Measures under Freedom of Information Act (FOIA) 2000: Based on the statutory powers available under the FOIA, ICO issued a formal Practice Recommendation (PR), which sets out the following steps that DHSC can take:

  1. Update guidance for staff on the use of non-corporate channels so it is consistent across the different policies currently used by the department.
  2. Establish a centrally held register of the individuals permitted to use private channels and devices.
  3. Establish a process for granting this permission that includes confirmation of how, and with what frequency, individuals will transfer official information onto official systems. This should include specific provisions for when individuals leave the department suddenly.
  4. Review and update DHS’ existing information request handling policies and training to ensure they are consistent with the changes made in response to the measures outlined above.
  5. Follow up with any DHSC Ministers, NEDs or senior staff who have left during the pandemic period and may have used private devices and correspondence channels to seek confirmation that they have transferred all
    relevant records onto the department’s systems.
  6. In light of any material that may be received as part of this exercise, review DHS’ FOI request log to ensure that it considers this information for release, if relevant to any requests.
  7. Write to the Commissioner by the deadline set out in the notice to confirm that it has complied with his recommendations and how it has achieved this.

Measures under UK GDPR and DPA18: As part of its investigation, ICO found issues with the following areas connected to the UK GDPR:

  • Article 5(1)(e) – Storage limitation
  • Article 5(1)(f) – Security
  • Article 25 – Data Protection by Design and Default
  • Article 32 – Security of processing

To address these issues, ICO has recommended:

  1. Storage limitation: In order to facilitate storage limitation (article 5 (1) (e) of the UKGDPR), the DHSC should limit the situations under which such accounts (Google Mail, Hotmail, WhatsApp) can be used to prevent routine processing on such platforms.
  2. Improving security by reviewing access controls: In order to improve security (Article 5(1)(f) and Article 32 of UKGDPR), DHSC should undertake a review to assess the security and access controls in place in relation to the platforms in regular use (Google Mail Hotmail, WhatsApp) when exchanging communications that contain personal data.
  3. Review T&Cs and privacy policies of private platforms: As part of the review mentioned in the above point, DHSC “must assess the aforementioned platforms terms and conditions and privacy notices to understand how information would be processed, where it would be stored, and to consider any implications for (a) the security of those platforms in relation to the potential for third party access, (b) the extent to which storage limitation is place, (c) the extent to which the data protection by design and default requirements can be met if use of the platforms is to continue.”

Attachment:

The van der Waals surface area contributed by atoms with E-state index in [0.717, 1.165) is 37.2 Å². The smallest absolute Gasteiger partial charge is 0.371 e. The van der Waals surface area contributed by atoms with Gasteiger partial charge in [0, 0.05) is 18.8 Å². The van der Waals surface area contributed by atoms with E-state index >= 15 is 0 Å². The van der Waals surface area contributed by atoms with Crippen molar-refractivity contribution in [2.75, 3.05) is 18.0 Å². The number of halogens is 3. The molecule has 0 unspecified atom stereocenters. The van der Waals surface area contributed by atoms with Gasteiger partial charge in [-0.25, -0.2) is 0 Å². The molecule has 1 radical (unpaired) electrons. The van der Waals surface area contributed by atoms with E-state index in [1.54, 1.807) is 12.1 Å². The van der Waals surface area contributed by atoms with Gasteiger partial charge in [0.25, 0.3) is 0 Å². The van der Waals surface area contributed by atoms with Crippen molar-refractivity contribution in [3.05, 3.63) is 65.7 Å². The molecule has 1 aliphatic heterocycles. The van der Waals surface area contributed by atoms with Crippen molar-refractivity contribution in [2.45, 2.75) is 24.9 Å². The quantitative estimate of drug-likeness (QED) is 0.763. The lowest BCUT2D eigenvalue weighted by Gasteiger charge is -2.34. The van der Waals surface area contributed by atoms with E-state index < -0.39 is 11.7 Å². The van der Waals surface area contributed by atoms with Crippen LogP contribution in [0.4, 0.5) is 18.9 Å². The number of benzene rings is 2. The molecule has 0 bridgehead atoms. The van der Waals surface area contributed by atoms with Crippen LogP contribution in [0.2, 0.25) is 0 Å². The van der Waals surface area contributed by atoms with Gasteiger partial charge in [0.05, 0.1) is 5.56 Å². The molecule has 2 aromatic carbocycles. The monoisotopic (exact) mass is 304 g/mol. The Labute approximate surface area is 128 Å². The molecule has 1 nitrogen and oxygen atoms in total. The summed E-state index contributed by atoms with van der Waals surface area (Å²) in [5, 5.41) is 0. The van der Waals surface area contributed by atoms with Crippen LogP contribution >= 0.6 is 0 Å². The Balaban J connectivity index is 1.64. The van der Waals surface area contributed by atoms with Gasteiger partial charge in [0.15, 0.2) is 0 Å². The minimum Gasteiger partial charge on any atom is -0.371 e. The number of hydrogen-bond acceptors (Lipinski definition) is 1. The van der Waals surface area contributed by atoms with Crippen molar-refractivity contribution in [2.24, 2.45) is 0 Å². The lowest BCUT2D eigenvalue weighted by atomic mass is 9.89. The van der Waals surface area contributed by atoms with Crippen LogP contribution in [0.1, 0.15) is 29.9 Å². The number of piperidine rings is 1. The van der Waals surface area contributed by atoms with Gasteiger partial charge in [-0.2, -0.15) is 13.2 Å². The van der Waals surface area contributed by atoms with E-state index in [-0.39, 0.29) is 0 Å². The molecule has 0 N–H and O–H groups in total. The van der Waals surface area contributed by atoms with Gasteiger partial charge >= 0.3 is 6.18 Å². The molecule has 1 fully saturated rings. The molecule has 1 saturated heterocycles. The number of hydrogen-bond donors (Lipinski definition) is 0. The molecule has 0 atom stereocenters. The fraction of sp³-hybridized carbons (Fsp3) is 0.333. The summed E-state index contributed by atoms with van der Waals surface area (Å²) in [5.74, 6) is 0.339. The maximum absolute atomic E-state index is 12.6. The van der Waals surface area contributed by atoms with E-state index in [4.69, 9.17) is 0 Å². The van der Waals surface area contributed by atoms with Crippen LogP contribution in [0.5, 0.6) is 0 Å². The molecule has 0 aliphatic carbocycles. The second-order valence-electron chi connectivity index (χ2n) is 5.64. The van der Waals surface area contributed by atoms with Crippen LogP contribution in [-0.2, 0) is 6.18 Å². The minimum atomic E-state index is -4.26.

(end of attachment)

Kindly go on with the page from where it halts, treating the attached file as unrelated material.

4. Require users to adhere to the latest security guidance: The DHSC should also require users of the platforms to adhere to appropriate security guidance, such as that issued by the National Cyber Security Centre (NCSC) with regard to:
    • Minimum authentication requirements, for example, two-factor authentication controls
    • Remote access controls
  5. Review BYOD options: The Department should also review secure ‘bring your own device’ (BYOD) options for controlled access to official DHSC accounts via personal devices.
  6. Deletion of the information: DHSC should set clear requirements for the deletion of information from personal accounts once added to the official record.
  7. Data minimisation: The DHSC should ensure that the use of personal devices when exchanging personal data adheres to data minimisation principles.
  8. Data protection by design: In order to promote data protection by design and default (Article 25 of the UKGDPR), DHSC should extend the application of DHSC-specific policies and procedures relating to email use to all holders of @dhsc.gov.uk accounts as standard (including to Non-Executive Directors and Ministers).

Wider recommendations for other departments across the government: “On the balance of probabilities, we think that, while we have investigated DHSC for the reasons outlined if we had investigated a number of other departments, it is likely we would have found similar risks and issues,” ICO remarked before making broader recommendations for other departments to consider. “We recommend that they should review their internal guidance and working practices to ensure they are consistent with the recommendations we have made to DHSC,” ICO said.

Wider review: ICO has also recommended a wider review be conducted to understand the full impact of the official use of private communication channels.

This post is released under a CC-BY-SA 4.0 license. Please feel free to republish on your site, with attribution and a link. Adaptation and rewriting, though allowed, should be true to the original.